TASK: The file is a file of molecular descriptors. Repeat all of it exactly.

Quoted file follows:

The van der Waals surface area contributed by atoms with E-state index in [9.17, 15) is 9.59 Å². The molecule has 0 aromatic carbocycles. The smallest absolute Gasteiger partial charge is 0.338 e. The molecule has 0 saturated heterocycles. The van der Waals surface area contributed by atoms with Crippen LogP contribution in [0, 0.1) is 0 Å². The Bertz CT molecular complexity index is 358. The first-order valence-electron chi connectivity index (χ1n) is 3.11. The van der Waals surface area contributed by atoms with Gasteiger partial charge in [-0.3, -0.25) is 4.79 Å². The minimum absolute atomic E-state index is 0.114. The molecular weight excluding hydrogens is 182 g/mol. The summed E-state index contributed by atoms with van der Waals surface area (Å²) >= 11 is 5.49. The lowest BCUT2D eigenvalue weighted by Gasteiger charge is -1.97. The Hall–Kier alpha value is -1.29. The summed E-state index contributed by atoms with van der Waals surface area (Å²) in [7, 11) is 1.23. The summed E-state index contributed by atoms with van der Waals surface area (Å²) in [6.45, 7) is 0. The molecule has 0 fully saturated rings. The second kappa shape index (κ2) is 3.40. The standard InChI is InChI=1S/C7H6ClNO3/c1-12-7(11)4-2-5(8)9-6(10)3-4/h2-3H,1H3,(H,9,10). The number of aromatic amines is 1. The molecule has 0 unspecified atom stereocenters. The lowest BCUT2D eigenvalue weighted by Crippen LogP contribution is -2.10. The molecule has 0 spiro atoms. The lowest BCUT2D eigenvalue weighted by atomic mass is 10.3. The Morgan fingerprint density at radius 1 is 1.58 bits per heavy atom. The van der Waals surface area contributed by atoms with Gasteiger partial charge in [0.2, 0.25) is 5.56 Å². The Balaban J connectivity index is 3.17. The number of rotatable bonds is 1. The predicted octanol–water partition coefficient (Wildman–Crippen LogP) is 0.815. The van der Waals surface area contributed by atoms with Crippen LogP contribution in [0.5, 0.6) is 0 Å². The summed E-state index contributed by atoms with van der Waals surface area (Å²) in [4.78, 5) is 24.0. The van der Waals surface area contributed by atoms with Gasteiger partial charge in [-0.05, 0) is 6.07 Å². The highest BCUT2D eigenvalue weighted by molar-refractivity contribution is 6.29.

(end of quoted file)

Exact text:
The van der Waals surface area contributed by atoms with E-state index in [9.17, 15) is 9.59 Å². The molecule has 0 aromatic carbocycles. The smallest absolute Gasteiger partial charge is 0.338 e. The molecule has 0 saturated heterocycles. The van der Waals surface area contributed by atoms with Crippen LogP contribution in [0, 0.1) is 0 Å². The Bertz CT molecular complexity index is 358. The first-order valence-electron chi connectivity index (χ1n) is 3.11. The van der Waals surface area contributed by atoms with Gasteiger partial charge in [-0.3, -0.25) is 4.79 Å². The minimum absolute atomic E-state index is 0.114. The molecular weight excluding hydrogens is 182 g/mol. The summed E-state index contributed by atoms with van der Waals surface area (Å²) >= 11 is 5.49. The lowest BCUT2D eigenvalue weighted by Gasteiger charge is -1.97. The Hall–Kier alpha value is -1.29. The summed E-state index contributed by atoms with van der Waals surface area (Å²) in [7, 11) is 1.23. The summed E-state index contributed by atoms with van der Waals surface area (Å²) in [6.45, 7) is 0. The molecule has 0 fully saturated rings. The second kappa shape index (κ2) is 3.40. The standard InChI is InChI=1S/C7H6ClNO3/c1-12-7(11)4-2-5(8)9-6(10)3-4/h2-3H,1H3,(H,9,10). The number of aromatic amines is 1. The molecule has 0 unspecified atom stereocenters. The lowest BCUT2D eigenvalue weighted by Crippen LogP contribution is -2.10. The molecule has 0 spiro atoms. The lowest BCUT2D eigenvalue weighted by atomic mass is 10.3. The Morgan fingerprint density at radius 1 is 1.58 bits per heavy atom. The van der Waals surface area contributed by atoms with Gasteiger partial charge in [0.2, 0.25) is 5.56 Å². The Balaban J connectivity index is 3.17. The number of rotatable bonds is 1. The predicted octanol–water partition coefficient (Wildman–Crippen LogP) is 0.815. The van der Waals surface area contributed by atoms with Crippen LogP contribution in [0.5, 0.6) is 0 Å². The summed E-state index contributed by atoms with van der Waals surface area (Å²) in [4.78, 5) is 24.0. The van der Waals surface area contributed by atoms with Gasteiger partial charge in [-0.05, 0) is 6.07 Å². The highest BCUT2D eigenvalue weighted by molar-refractivity contribution is 6.29.